We’re seeing more and more institutional responses to the most recent Coronavirus, Covid-19.  Thankfully, Covid 19 doesn’t seem as serious as once thought, but some real people are suffering with it, so our thoughts are prayers go out to anyone impacted.

Some of us impacted indirectly are faculty who now have to quickly flip our face-to-face courses to an online format.

Institutionally, this means

  • Identifying the handful of baseline tools everyone should be using; this benefits both IT support staff and students who aren’t suddenly stuck navigating a vast number of tools or apps from multiple instructors. At the least, that baseline should include streamlining course websites/LMS’ (ranging from Google Classroom to Moodle to Canvas) and selecting just 1-2 video conferencing tools (like Google Meet or Zoom).
  • It also means verifying that both faculty and students can access and participate in both synchronous and asynchronous coursework. That’s no small task.

Once those tools are identified, faculty have two key considerations:

  • You’ll likely need to adjust your assignments to accommodate online submission and assessment while also building in more and more structured feedback. (When shifting to online, we lose much of the natural, personal, feedback we—often subconsciously—provided during our traditional classrooms.  We also can’t “read the room” as we once did.  As a result, “online” requires more quick polls, discussions, or short quizzes to check for understanding incrementally and often.)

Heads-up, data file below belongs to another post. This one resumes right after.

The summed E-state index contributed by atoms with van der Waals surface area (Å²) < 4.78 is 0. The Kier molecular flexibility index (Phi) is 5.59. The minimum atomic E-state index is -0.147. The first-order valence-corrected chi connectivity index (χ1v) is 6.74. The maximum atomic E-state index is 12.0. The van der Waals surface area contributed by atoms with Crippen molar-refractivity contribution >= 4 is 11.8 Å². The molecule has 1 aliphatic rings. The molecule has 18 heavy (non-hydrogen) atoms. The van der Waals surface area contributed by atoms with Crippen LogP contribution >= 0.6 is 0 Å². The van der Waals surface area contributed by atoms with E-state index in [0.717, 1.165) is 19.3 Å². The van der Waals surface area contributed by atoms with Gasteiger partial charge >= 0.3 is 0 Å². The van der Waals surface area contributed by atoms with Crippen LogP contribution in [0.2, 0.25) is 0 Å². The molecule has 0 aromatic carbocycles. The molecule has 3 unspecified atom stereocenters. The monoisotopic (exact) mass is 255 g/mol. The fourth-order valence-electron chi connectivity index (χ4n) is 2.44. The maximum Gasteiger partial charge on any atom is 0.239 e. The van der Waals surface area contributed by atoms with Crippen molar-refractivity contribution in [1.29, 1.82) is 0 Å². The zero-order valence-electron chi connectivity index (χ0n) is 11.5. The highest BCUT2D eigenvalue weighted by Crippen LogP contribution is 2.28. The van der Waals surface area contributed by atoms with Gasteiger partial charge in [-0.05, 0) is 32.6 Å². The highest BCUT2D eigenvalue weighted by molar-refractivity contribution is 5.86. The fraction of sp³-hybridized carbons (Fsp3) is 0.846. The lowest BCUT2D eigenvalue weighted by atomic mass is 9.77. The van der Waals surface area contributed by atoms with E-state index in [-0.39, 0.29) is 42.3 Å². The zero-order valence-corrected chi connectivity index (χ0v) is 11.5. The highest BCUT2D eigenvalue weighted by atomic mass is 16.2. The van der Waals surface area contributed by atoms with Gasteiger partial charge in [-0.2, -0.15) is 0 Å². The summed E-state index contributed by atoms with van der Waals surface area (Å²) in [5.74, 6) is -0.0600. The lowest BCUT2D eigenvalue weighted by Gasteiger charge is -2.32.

• One of the biggest hurdles faculty face when making the jump from a face-to-face course to online is building and maintaining relationships and that sense of community. This relationship building needs to occur between faculty and student . . . and between student and student.  Here’s a link to an excellent 2017 post from Inside Higher Ed about how to do just that:  https://www.insidehighered.com/digital-learning/article/2017/07/26/ideas-building-online-community

After faculty get comfortable with the tools, you just need get comfortable looking into camera, smiling, and delivering you content as naturally and personably as possible.  Fake it until it becomes natural!  Some of the content can be synchronous and a little rough around the edges.  Some of that content, however, should be polished and cleanly delivered as a stand-alone video.  Here’s where I recommend the Little Prompter.  It’s a compact personal teleprompter that, with your existing camera, your smartphone, a teleprompter app, and a little practice, can help you deliver flawless instruction directly into camera.  So, no matter what video recording or streaming tool you use, don’t forget that the Little Prompter is an inexpensive device that helps you create video flawlessly.  By writing a script, importing it into a teleprompter app on your smartphone, setting that smartphone on your teleprompter tray, and pressing record . . . you can easily and flawlessly record your content while looking directly into the camera.  More information is available at www.littleprompter.com.

Next up, keep yourself healthy by washing your hands, eating and sleeping well, and trying not to touch your face . . . and don’t forget that today is also an opportunity to improve your on-camera delivery when working remotely.   The Little Prompter is one of those simple tools that can help you have a flawless delivery—when you’re suddenly in front of a camera, rather than a class.